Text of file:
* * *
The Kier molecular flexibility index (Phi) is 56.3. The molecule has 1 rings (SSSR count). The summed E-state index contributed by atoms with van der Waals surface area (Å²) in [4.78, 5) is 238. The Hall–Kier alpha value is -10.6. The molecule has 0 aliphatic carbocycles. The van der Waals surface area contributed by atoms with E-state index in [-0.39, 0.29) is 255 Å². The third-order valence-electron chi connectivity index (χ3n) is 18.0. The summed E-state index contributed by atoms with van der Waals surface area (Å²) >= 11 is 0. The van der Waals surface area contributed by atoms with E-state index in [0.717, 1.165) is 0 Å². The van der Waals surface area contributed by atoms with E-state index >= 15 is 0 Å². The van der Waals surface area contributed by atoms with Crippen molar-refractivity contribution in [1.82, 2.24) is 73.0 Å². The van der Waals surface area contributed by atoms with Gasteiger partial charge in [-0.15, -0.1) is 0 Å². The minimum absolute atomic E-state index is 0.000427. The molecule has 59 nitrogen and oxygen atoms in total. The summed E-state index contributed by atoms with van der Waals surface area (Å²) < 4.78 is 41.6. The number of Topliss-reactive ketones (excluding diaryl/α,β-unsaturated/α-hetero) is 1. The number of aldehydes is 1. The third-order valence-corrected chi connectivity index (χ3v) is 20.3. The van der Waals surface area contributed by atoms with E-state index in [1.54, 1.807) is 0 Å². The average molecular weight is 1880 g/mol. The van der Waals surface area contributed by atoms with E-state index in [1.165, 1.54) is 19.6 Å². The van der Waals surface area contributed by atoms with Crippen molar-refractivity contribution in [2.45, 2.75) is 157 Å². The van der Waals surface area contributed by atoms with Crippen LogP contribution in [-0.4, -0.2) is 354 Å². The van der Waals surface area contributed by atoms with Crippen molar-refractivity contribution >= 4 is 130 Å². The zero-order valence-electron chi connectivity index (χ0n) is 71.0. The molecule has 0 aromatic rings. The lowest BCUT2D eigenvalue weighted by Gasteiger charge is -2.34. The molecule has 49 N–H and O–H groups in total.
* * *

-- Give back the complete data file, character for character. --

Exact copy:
The Kier molecular flexibility index (Phi) is 56.3. The molecule has 1 rings (SSSR count). The summed E-state index contributed by atoms with van der Waals surface area (Å²) in [4.78, 5) is 238. The Hall–Kier alpha value is -10.6. The molecule has 0 aliphatic carbocycles. The van der Waals surface area contributed by atoms with E-state index in [-0.39, 0.29) is 255 Å². The third-order valence-electron chi connectivity index (χ3n) is 18.0. The summed E-state index contributed by atoms with van der Waals surface area (Å²) >= 11 is 0. The van der Waals surface area contributed by atoms with E-state index in [0.717, 1.165) is 0 Å². The van der Waals surface area contributed by atoms with E-state index >= 15 is 0 Å². The van der Waals surface area contributed by atoms with Crippen molar-refractivity contribution in [1.82, 2.24) is 73.0 Å². The van der Waals surface area contributed by atoms with Gasteiger partial charge in [-0.15, -0.1) is 0 Å². The minimum absolute atomic E-state index is 0.000427. The molecule has 59 nitrogen and oxygen atoms in total. The summed E-state index contributed by atoms with van der Waals surface area (Å²) < 4.78 is 41.6. The number of Topliss-reactive ketones (excluding diaryl/α,β-unsaturated/α-hetero) is 1. The number of aldehydes is 1. The third-order valence-corrected chi connectivity index (χ3v) is 20.3. The van der Waals surface area contributed by atoms with E-state index in [1.54, 1.807) is 0 Å². The average molecular weight is 1880 g/mol. The van der Waals surface area contributed by atoms with E-state index in [1.165, 1.54) is 19.6 Å². The van der Waals surface area contributed by atoms with Crippen molar-refractivity contribution in [2.45, 2.75) is 157 Å². The van der Waals surface area contributed by atoms with Crippen LogP contribution in [-0.4, -0.2) is 354 Å². The van der Waals surface area contributed by atoms with Crippen molar-refractivity contribution >= 4 is 130 Å². The zero-order valence-electron chi connectivity index (χ0n) is 71.0. The molecule has 0 aromatic rings. The lowest BCUT2D eigenvalue weighted by Gasteiger charge is -2.34. The molecule has 49 N–H and O–H groups in total.